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The faulty alarm system problem: A plausible explanation



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ratQu. What do a rat, a fur coat, and a Santa mask have in common?

Ans. Ethically dodgy science!

‘Little Albert’ was the victim of early 20th century psychology experimentation. At nine months of age he was given a white rat, and then frightened by a loud noise whenever he reached for it. Naturally, he came to fear white rats. Surprisingly, he also came to fear things that shared characteristics with the rat such as other animals, a fur coat and a person with Santa Claus beard. This spread of fear is common among individuals with anxiety disorders – phobias, post-traumatic stress and the like.

One explanation of this is that there is a problem in the brain’s ability to tell the difference between cues truly associated with danger (the rat), and cues simply sharing some of the characteristics of that cue (Santa beard and coat). The result is the inappropriate breaking of the proverbial ‘in case of emergency’ glass, activating physiological alarm systems – inappropriately.

So, how does the brain tell such cues apart? The authors of a recent article (published in Nature Neuroscience[1]) think that it relates to whether your brain’s secretary has a meticulous, well-labelled filing system with many subfolders.  This kind of filing system is established by a process called ‘pattern separation’ – the process by which (even) similar cues (and their meaning) are transformed into discrete, non-overlapping neural representations or memory files. If the representations of cues that share characteristics are not filed in discrete folders, then activation of one folder (i.e. the fur coat) may also inappropriately activate another (i.e. the rat).

The authors go on to suggest that brain areas (the hippocampus) and neurophysiological processes (neurogenesis) have been shown to be fundamental in the process of pattern separation[1]. They suggest that stimulating neurogenesis in the hippocampus might enhance pattern separation and ameliorate anxiety (or, at least, relevant phenotypes of the disorder)1.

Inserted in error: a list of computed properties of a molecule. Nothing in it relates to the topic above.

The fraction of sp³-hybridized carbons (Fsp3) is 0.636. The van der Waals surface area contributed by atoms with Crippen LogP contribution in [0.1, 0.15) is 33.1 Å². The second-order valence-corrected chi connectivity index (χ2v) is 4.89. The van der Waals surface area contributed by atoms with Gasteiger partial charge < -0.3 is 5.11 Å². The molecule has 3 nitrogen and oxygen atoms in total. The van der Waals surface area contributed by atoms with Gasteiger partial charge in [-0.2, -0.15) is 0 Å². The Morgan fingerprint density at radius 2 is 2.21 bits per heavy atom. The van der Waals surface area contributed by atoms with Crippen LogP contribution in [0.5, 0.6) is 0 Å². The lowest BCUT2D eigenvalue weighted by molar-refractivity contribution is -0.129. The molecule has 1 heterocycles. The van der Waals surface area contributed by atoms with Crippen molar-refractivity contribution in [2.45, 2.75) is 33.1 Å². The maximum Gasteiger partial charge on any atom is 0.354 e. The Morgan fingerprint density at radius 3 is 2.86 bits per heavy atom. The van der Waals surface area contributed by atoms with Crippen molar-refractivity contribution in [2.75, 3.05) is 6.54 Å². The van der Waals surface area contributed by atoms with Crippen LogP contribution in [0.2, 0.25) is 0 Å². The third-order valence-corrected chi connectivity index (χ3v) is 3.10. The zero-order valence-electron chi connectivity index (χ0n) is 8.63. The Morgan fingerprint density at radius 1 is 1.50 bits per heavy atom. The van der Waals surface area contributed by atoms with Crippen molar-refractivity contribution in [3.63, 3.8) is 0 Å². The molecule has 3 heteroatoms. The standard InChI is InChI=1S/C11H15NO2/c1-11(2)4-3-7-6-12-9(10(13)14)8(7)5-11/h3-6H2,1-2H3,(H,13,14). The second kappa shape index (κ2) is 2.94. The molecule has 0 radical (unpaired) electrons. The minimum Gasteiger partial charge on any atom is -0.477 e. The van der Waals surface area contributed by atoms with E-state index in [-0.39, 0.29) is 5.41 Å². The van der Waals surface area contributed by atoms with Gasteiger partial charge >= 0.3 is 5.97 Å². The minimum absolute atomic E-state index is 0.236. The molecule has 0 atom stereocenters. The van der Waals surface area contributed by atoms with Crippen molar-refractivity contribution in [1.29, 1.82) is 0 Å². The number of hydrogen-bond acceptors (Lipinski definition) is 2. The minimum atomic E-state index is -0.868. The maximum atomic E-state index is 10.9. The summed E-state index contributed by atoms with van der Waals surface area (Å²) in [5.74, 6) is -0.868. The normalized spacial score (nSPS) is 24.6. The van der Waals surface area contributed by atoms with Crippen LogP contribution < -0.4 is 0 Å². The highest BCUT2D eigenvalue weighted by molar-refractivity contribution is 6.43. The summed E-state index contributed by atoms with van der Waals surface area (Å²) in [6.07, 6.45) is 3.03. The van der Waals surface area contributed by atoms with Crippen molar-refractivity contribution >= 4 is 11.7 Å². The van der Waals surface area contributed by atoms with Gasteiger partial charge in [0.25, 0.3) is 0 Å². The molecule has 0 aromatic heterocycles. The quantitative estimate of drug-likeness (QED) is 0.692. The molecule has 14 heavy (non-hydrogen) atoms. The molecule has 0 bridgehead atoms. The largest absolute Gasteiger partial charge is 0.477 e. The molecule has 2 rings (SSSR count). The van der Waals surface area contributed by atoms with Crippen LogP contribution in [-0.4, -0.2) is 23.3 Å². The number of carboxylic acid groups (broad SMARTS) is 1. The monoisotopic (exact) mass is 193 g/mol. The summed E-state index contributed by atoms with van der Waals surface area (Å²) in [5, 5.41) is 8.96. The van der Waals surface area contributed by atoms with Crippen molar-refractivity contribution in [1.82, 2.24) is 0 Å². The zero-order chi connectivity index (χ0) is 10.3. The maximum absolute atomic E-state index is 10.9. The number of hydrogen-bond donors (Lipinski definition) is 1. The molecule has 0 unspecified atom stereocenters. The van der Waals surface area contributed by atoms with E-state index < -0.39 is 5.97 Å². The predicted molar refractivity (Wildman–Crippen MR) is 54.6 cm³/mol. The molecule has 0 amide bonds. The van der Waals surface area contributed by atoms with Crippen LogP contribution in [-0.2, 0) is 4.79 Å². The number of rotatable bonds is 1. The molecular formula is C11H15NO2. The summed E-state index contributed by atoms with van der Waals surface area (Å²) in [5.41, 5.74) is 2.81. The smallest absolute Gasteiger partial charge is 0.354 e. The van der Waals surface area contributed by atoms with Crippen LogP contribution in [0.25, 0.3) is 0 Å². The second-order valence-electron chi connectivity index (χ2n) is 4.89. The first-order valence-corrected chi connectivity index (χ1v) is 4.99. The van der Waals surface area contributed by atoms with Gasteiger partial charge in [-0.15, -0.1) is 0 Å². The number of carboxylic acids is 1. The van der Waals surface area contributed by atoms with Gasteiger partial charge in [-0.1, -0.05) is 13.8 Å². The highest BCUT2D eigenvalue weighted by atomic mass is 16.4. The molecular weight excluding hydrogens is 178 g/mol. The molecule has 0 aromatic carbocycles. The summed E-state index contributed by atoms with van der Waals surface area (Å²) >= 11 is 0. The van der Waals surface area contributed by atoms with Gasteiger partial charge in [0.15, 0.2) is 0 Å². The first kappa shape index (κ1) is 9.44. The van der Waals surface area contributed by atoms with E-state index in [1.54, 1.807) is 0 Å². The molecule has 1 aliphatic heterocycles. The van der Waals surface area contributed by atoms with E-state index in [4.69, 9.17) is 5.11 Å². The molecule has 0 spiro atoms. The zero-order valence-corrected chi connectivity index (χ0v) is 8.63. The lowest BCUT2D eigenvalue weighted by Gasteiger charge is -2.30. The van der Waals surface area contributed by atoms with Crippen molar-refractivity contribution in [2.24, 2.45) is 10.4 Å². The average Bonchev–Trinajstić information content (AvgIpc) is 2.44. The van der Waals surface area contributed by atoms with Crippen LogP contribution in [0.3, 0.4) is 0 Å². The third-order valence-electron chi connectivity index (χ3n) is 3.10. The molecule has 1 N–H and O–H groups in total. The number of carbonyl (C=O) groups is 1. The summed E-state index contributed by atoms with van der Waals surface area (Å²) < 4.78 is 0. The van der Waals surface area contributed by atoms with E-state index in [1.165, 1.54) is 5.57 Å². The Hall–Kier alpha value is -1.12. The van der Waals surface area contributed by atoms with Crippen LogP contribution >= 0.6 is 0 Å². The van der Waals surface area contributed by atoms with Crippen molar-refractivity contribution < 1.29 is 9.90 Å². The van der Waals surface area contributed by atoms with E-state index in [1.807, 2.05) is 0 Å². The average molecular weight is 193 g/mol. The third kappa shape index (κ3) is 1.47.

Seems like a hypothesis worth paying attention to!

Could this theory relate to chronic pain?

Here I see two potential links to chronic pain. The most obvious link relates to subgroups of patients in whom pain-related fear and anxiety are prevalent and are primary drivers of distress and disability[2,3]. Here, impaired pattern separation may help to explain the spread of fear from true danger cues to activities and movements which are not truly dangerous.

Secondly, failure of pattern separation may provide a mechanism by which non-nociceptive cues might come to activate pain responses. That is, if representations of non-noxious cues are filed in a way that overlaps with representations of painful noxious events, these non-noxious cues might come to cause pain. One example of this might be dysynchiria[4], shown to occur in some patients with Complex Regional Pain Syndrome. Dysynchiria is a phenomenon where visual input (looking at the reflection of the non-affected hand placed to look like the affected hand) elicits a painful response. Perhaps an overlapping visual and noxious (hand-related) filing has enabled visual input to activate pain representations. Certainly an idea worth pursuing….

In the meantime, I hope my external filing system is not a reflection of my internal one!!

Daniel Harvie

Daniel Harvie BodyInMindDaniel is a recently commenced PhD candidate in the Body in Mind Research Group at UniSA. He has a clinical physiotherapy background and is a graduate of the Master of Musculoskeletal and Sports degree at the University of South Australia. His research will look at the application of learning models to the development and extinction of chronic pain.

He enjoys writing and recording music, hasn’t had a car for months (an experiment) and has a bionic knee.


1. Kheirbek MA, Klemenhagen KC, Sahay A, & Hen R (2012). Neurogenesis and generalization: a new approach to stratify and treat anxiety disorders. Nature neuroscience, 15 (12), 1613-20 PMID: 23187693

2. Vlaeyen JW, & Linton SJ (2000). Fear-avoidance and its consequences in chronic musculoskeletal pain: a state of the art. Pain, 85 (3), 317-32 PMID: 10781906

3. Crombez G, Eccleston C, Van Damme S, Vlaeyen JW, & Karoly P (2012). Fear-avoidance model of chronic pain: the next generation. The Clinical journal of pain, 28 (6), 475-83 PMID: 22673479

4. Acerra NE, & Moseley GL (2005). Dysynchiria: watching the mirror image of the unaffected limb elicits pain on the affected side. Neurology, 65 (5), 751-3 PMID: 16157911


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